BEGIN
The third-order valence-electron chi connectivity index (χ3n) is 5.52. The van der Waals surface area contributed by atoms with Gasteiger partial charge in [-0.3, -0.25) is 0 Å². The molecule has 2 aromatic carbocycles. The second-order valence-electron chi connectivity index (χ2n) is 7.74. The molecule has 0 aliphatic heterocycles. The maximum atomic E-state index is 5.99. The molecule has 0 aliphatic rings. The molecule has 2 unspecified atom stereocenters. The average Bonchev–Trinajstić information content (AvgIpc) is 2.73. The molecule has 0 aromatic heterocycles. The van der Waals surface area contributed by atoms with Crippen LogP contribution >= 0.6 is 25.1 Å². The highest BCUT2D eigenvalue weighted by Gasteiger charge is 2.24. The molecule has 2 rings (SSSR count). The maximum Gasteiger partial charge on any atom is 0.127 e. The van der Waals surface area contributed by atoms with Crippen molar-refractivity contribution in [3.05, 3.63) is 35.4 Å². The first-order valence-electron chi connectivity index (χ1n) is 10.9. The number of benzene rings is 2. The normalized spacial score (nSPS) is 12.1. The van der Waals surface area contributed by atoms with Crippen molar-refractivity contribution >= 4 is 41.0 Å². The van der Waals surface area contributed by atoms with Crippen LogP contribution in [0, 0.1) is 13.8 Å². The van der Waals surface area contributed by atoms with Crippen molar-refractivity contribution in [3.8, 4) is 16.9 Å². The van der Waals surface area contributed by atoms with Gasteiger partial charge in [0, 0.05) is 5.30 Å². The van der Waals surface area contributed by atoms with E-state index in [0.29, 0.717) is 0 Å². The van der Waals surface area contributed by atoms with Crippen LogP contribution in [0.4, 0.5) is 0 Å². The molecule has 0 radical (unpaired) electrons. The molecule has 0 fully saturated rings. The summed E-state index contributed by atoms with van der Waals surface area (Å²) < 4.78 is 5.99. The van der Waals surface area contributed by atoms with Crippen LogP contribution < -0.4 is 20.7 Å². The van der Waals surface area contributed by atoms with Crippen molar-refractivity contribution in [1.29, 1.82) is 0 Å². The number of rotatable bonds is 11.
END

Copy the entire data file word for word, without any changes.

The third-order valence-electron chi connectivity index (χ3n) is 5.52. The van der Waals surface area contributed by atoms with Gasteiger partial charge in [-0.3, -0.25) is 0 Å². The molecule has 2 aromatic carbocycles. The second-order valence-electron chi connectivity index (χ2n) is 7.74. The molecule has 0 aliphatic heterocycles. The maximum atomic E-state index is 5.99. The molecule has 0 aliphatic rings. The molecule has 2 unspecified atom stereocenters. The average Bonchev–Trinajstić information content (AvgIpc) is 2.73. The molecule has 0 aromatic heterocycles. The van der Waals surface area contributed by atoms with Crippen LogP contribution >= 0.6 is 25.1 Å². The highest BCUT2D eigenvalue weighted by Gasteiger charge is 2.24. The molecule has 2 rings (SSSR count). The maximum Gasteiger partial charge on any atom is 0.127 e. The van der Waals surface area contributed by atoms with Crippen molar-refractivity contribution in [3.05, 3.63) is 35.4 Å². The first-order valence-electron chi connectivity index (χ1n) is 10.9. The number of benzene rings is 2. The normalized spacial score (nSPS) is 12.1. The van der Waals surface area contributed by atoms with Crippen molar-refractivity contribution >= 4 is 41.0 Å². The van der Waals surface area contributed by atoms with Crippen LogP contribution in [0, 0.1) is 13.8 Å². The van der Waals surface area contributed by atoms with Crippen molar-refractivity contribution in [3.8, 4) is 16.9 Å². The van der Waals surface area contributed by atoms with Gasteiger partial charge in [0, 0.05) is 5.30 Å². The van der Waals surface area contributed by atoms with E-state index in [0.29, 0.717) is 0 Å². The van der Waals surface area contributed by atoms with Crippen LogP contribution in [0.4, 0.5) is 0 Å². The molecule has 0 radical (unpaired) electrons. The molecule has 0 fully saturated rings. The summed E-state index contributed by atoms with van der Waals surface area (Å²) < 4.78 is 5.99. The van der Waals surface area contributed by atoms with Crippen LogP contribution < -0.4 is 20.7 Å². The van der Waals surface area contributed by atoms with Crippen molar-refractivity contribution in [1.29, 1.82) is 0 Å². The number of rotatable bonds is 11.